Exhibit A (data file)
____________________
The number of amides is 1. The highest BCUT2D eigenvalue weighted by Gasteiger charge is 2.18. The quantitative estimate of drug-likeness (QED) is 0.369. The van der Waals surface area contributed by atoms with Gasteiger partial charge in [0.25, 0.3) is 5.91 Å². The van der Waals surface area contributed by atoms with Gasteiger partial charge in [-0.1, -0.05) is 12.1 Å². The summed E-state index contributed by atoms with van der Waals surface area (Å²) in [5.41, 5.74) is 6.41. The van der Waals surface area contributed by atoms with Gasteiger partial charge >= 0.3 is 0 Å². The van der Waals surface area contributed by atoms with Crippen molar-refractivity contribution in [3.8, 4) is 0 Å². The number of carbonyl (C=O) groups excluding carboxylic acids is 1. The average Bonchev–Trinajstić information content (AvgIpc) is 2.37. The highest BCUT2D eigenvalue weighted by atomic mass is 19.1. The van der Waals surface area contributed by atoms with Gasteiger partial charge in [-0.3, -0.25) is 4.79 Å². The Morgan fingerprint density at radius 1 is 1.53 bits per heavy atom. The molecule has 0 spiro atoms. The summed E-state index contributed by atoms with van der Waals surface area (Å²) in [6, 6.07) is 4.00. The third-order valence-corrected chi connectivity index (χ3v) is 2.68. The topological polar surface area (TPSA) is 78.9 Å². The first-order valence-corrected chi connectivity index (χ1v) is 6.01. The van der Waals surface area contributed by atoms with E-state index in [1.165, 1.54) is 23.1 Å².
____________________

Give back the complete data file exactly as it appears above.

The number of amides is 1. The highest BCUT2D eigenvalue weighted by Gasteiger charge is 2.18. The quantitative estimate of drug-likeness (QED) is 0.369. The van der Waals surface area contributed by atoms with Gasteiger partial charge in [0.25, 0.3) is 5.91 Å². The van der Waals surface area contributed by atoms with Gasteiger partial charge in [-0.1, -0.05) is 12.1 Å². The summed E-state index contributed by atoms with van der Waals surface area (Å²) in [5.41, 5.74) is 6.41. The van der Waals surface area contributed by atoms with Gasteiger partial charge >= 0.3 is 0 Å². The van der Waals surface area contributed by atoms with Crippen molar-refractivity contribution in [3.8, 4) is 0 Å². The number of carbonyl (C=O) groups excluding carboxylic acids is 1. The average Bonchev–Trinajstić information content (AvgIpc) is 2.37. The highest BCUT2D eigenvalue weighted by atomic mass is 19.1. The van der Waals surface area contributed by atoms with Gasteiger partial charge in [-0.3, -0.25) is 4.79 Å². The Morgan fingerprint density at radius 1 is 1.53 bits per heavy atom. The molecule has 0 spiro atoms. The summed E-state index contributed by atoms with van der Waals surface area (Å²) in [6, 6.07) is 4.00. The third-order valence-corrected chi connectivity index (χ3v) is 2.68. The topological polar surface area (TPSA) is 78.9 Å². The first-order valence-corrected chi connectivity index (χ1v) is 6.01. The van der Waals surface area contributed by atoms with E-state index in [1.165, 1.54) is 23.1 Å².